For many of us, bedtime can become an anxious wait for sleep that never comes and endless hours staring at the ceiling.
If that sounds like you then you are not alone.
In fact, research by the UK’s Sleep Council says in today’s fast-paced society, almost a third of us get a poor sleep most nights.
Nearly three quarters of us get less than the average sleep requirement of seven or eight hours a night – and 12% get less than five.
Even more alarmingly, 35% of us have suffered from sleep problems for more than five years.
Sleep deprivation can leave us exhausted, irritable and unwell. But it has also been linked to a whole host of chronic conditions including type 2 diabetes, heart disease, strokes, high blood pressure, obesity and depression.
If a full eight hours’ sleep is elusive, it could be due to a variety of medical conditions.
Insomnia, and changes to typical sleep patterns, are often an early sign of perimenopause.
Racing thoughts, and persistent feelings of stress, make it difficult for many women experiencing menopause to unwind.
If you experience night sweats, a simple blood test at your GPs will confirm if you are going through hormone changes. Wearing cotton PJs can help.
If you are also a habitual snorer you may be suffering from obstructive sleep apnea (OSA), where breathing becomes temporarily impaired and blood pressure rises. A doctor can help determine if you have OSA and offer treatment options.
Restless Legs Syndrome (RLS), when limbs twitch and jerk, can also cause a restless night. One in 10 adults suffer from RLS, and the chance of developing this disorder increases with age.
Certain medications including those prescribed for high blood pressure, heart conditions and depression can cause the condition.
To alleviate RLS, a doctor may suggest cutting back on caffeine and alcohol, taking an iron supplement, and creating a targeted exercise regimen.
Asthma, diabetes, and gastroesophageal reflux disease can all negatively impact the ease of breathing, thereby making sleep more challenging for older adults.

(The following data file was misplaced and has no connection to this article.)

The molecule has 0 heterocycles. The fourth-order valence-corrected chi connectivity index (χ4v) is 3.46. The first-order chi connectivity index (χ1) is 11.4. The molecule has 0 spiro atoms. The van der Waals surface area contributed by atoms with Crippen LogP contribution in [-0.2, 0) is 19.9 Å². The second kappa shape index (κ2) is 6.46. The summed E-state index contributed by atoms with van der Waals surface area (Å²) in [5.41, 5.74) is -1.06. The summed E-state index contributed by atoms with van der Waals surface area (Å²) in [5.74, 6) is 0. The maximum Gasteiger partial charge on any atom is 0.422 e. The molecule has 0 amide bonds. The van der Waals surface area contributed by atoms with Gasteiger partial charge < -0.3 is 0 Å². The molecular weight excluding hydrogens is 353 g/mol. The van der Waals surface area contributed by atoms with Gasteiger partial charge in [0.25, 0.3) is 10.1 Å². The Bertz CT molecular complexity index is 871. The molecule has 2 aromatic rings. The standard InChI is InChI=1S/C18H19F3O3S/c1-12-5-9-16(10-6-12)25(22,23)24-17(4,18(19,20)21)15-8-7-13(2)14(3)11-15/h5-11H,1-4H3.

However, healthy sleep habits can help relieve these conditions’ negative impacts on sleep.
Dr Renata Riha, of the Sleep Research Unit at Edinburgh University, says sleep is one of the three pillars of health, alongside good nutrition and physical exercise.
She said: “Some people don’t think sleep is important and try to fit a 25-hour lifestyle into a 24-hour day.
“The main reasons for not sleeping range from anxiety and depression, to worry, anger and medical conditions.But modern-day habits from bad diets and too much caffeine, to using phones and tablets too late at night, can also have a detrimental impact on our sleep patterns. It can lead to increased inflammation in the body and have an impact on all body organs, including the skin.”
Breaking the insomnia cycle can be difficult but the author of a new book, 222 Ways To Trick Yourself To Sleep, says she may have the answer. Using the latest scientific studies, Kim Jones has come up with a long list of tips and tricks to help you get a good night’s rest.
She says: “You may be surprised to learn that everything from warming your feet and how you breathe to reframing your thoughts and mindset, can all help to get you off to sleep.”
Kim shares more tried and tested ways to alleviate insomnia on the facing page.
For more help, see sleepfoundation.org
Some top tips to try…
Rock yourself to sleep
Researchers from the University of Geneva found that adults who took a nap in a rocking bed fell asleep faster than in a bed that was stationary.
Resist the urge to watch ‘just one more’ episode. A study found that binge-viewing habits were associated with poor sleep, fatigue and symptoms of insomnia whereas regular TV viewing wasn’t.
Give yourself a face massage
A study published in Complementary Therapies in Clinical Practice found that women who had a 20-minute facial massage experienced a drop in blood pressure, as well as getting sleepy.
Listen to soothing music
Source some string-based beats with no extreme variations in volume and no repeated melody. This allows your mind to wander dreamily because you’re not anticipating the repeat.
Add plants to clear the air for a better sleep. NASA’s Clean Air Study says plants like peace lilies and chrysanthemums are good at removing household toxins.
Have a laugh
A study published by the Korean Journal of Adult Nursing found that elderly people who were prescribed laughter therapy improved their sleep and reduced their symptoms of depression.
Cover clock faces
If you start clock watching, you’ll start stressing about how much sleep you’re missing and it will be harder to drift off. Just set your alarm and turn it away.
Get some vitamin sea
A report by the National Trust found that people who took a coastal walk slept on average 47 minutes longer that night than they did the night before – and 35 minutes longer than those taking a walk inland.
Chill your pillow
Put your pillow in the fridge for the day. Because your neck and temples contain pulse points where blood vessels are close to the skin, it helps cool your blood down quickly so the rest of your body feels less hot.
Play mind games
Give your brain some mental exercise to do when you hit the hay. Try counting backwards from 100 – or even 1000 – in groups of five.
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